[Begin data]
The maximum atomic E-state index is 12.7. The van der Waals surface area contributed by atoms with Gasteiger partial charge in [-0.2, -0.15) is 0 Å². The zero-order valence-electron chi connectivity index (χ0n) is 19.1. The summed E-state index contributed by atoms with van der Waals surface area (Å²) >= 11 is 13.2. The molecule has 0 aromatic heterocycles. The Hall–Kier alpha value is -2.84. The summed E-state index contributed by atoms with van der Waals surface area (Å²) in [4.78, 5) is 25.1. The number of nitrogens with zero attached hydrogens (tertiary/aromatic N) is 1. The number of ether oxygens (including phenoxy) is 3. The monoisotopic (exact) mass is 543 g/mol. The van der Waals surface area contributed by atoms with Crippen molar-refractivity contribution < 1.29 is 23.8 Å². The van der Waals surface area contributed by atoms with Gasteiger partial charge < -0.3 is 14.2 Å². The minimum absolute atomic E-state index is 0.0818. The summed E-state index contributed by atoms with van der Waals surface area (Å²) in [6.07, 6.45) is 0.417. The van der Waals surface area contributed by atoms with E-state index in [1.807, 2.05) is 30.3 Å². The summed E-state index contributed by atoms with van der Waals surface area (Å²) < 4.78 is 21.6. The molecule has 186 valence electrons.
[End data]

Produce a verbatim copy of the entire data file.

The maximum atomic E-state index is 12.7. The van der Waals surface area contributed by atoms with Gasteiger partial charge in [-0.2, -0.15) is 0 Å². The zero-order valence-electron chi connectivity index (χ0n) is 19.1. The summed E-state index contributed by atoms with van der Waals surface area (Å²) >= 11 is 13.2. The molecule has 0 aromatic heterocycles. The Hall–Kier alpha value is -2.84. The summed E-state index contributed by atoms with van der Waals surface area (Å²) in [4.78, 5) is 25.1. The number of nitrogens with zero attached hydrogens (tertiary/aromatic N) is 1. The number of ether oxygens (including phenoxy) is 3. The monoisotopic (exact) mass is 543 g/mol. The van der Waals surface area contributed by atoms with Crippen molar-refractivity contribution < 1.29 is 23.8 Å². The van der Waals surface area contributed by atoms with Gasteiger partial charge < -0.3 is 14.2 Å². The minimum absolute atomic E-state index is 0.0818. The summed E-state index contributed by atoms with van der Waals surface area (Å²) in [6.07, 6.45) is 0.417. The van der Waals surface area contributed by atoms with E-state index in [1.807, 2.05) is 30.3 Å². The summed E-state index contributed by atoms with van der Waals surface area (Å²) < 4.78 is 21.6. The molecule has 186 valence electrons.